Didn’t Ciger get home sick? Didn’t he leave Edmonton to go play back home in Slovakia? In that respect maybe he’s most similar to my guy Mihknov. Or maybe his wife prongered him into leaving Edmonton? Ciger had those beautiful hands and great offensive instincts but man, I think he played half a year without getting a penalty or something ridiculous like that. That doesn’t happen to a guy getting top six minutes if he’s battleing for the puck.
    All this reminiscing about the early 90′s Oilers makes me think back to that line of Pearson, Weight and Rice. Poor Doug Weight, he spent a whole year setting those guys up and got about fifty cents on the dollar in return. In his five game audition perhaps Son of Kenta was more 93/94 Weight than Ciger. I can’t help feeling that if Stoll and Torres had been more on their game, Nilsson may still be singing Me and My Arrow in Edmonton.

  16. Jonathan says:

    1. Pouliot – all the reasons that everyone’s already listed.
    2. Trukhno – high risk/high reward possibility here. Although, if there is a lack of established NHL’ers among the rest of my picks, Pouliot probably gets selected.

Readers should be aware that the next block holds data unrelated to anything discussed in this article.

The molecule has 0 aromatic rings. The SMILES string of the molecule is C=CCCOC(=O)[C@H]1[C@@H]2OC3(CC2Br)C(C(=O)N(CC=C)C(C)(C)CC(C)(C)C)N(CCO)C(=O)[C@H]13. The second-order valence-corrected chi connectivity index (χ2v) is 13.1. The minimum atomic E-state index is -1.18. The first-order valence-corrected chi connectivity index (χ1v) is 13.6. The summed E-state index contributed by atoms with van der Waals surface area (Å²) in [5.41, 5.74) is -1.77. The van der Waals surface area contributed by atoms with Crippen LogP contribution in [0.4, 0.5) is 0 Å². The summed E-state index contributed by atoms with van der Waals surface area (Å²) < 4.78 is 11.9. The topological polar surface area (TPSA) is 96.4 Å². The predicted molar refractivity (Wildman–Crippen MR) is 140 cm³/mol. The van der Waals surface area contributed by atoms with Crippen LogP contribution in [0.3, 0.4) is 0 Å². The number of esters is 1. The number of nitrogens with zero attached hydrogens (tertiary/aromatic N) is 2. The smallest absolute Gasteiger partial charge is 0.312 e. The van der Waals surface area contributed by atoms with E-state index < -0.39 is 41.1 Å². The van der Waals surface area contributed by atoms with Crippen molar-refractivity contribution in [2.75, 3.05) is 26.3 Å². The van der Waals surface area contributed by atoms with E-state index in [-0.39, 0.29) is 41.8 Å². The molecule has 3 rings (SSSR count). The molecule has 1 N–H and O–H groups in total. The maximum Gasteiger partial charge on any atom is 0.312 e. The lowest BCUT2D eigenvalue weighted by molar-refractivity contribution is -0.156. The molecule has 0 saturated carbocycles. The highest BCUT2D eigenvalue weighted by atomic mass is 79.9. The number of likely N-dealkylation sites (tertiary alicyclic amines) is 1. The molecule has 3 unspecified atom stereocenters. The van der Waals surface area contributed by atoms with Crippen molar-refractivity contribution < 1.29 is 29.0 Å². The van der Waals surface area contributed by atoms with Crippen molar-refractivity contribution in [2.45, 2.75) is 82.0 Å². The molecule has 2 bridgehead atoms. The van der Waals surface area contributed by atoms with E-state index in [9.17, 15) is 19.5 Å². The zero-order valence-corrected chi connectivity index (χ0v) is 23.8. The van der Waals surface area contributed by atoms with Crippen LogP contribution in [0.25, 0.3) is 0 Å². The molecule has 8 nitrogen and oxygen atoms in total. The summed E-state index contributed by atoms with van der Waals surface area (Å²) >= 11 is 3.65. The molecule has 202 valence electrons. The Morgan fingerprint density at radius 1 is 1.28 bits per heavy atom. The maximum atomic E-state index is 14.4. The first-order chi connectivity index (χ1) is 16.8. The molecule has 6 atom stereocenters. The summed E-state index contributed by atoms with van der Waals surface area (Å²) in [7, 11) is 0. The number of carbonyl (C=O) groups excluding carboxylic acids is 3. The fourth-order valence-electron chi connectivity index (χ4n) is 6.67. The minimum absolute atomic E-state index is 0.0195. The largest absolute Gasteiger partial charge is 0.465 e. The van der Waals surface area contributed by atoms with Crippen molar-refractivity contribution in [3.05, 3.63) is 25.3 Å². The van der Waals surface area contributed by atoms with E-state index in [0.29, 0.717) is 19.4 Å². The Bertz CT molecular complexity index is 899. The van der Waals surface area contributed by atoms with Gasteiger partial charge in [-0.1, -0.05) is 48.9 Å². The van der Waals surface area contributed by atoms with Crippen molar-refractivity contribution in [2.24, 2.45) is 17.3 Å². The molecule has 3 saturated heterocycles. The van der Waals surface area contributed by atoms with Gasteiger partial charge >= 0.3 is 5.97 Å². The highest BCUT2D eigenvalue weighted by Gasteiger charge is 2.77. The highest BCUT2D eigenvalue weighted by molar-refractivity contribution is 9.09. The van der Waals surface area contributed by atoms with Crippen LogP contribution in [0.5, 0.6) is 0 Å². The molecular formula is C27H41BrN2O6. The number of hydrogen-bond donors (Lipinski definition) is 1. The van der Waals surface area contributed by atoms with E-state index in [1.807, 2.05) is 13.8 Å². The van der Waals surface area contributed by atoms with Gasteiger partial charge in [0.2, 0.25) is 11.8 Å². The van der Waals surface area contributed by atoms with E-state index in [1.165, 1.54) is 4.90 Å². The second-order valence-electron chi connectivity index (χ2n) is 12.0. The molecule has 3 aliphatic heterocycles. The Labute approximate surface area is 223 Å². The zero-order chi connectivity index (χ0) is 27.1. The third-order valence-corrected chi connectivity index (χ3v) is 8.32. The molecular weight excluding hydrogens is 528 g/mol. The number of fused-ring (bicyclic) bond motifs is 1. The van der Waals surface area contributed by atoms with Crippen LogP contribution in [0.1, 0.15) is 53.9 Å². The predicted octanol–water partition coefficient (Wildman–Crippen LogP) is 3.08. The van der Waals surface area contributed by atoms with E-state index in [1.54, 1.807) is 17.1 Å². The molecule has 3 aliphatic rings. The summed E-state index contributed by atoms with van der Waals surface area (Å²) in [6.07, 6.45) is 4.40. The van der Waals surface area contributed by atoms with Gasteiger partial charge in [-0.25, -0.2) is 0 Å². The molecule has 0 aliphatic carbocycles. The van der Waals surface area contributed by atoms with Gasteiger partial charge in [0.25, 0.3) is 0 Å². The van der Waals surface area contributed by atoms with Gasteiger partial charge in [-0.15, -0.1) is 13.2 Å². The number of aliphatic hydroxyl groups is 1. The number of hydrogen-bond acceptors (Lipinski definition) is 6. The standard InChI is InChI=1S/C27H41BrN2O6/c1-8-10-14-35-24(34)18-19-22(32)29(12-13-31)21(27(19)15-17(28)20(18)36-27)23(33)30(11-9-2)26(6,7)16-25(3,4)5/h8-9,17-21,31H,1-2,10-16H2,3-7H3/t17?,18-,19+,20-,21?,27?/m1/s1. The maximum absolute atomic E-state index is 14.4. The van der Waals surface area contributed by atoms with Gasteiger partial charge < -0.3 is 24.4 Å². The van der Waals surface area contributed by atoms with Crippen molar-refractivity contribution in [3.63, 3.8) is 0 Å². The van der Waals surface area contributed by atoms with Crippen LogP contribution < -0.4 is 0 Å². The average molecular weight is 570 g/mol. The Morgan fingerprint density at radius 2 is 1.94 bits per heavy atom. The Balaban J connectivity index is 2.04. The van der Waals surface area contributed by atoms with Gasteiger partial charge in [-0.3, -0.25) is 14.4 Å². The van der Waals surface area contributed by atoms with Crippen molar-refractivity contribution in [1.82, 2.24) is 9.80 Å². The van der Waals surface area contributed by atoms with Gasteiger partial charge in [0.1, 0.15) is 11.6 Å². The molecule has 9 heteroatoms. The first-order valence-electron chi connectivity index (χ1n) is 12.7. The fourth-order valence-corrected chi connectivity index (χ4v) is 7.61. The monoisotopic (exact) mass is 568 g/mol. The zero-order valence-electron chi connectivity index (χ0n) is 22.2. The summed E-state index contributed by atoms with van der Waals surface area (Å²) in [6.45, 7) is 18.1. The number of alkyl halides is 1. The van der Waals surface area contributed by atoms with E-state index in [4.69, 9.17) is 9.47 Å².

3. Rob Schremp – If there’s one guy on the Oilers who just won’t get it despite talent, it will be Schremp.
    4. Thoreson – A useful player in many areas who doesn’t add a lot of scoring. We’ll see him in the NHL again, though maybe not with Edmonton.
    5. Cogliano/Gagner – If these guys turn out to be the equivalent of Arnott/Weight I’ll be pretty happy, but of the 4 I’d say Gagner has the highest ceiling and I expect Cogliano to be a better all-round player than Arnott (in good time of course)

  17. Dennis says:

    I’ll admit that it’s gonna take a lot to win me over to SOK’s side but even with 14-16 struggling, it’s not like I’ve seen Nilsson throwing out all kids of nice set-up pases and as I said before, once things break into a cycle and grind, it’s just as well for him to go to the bench.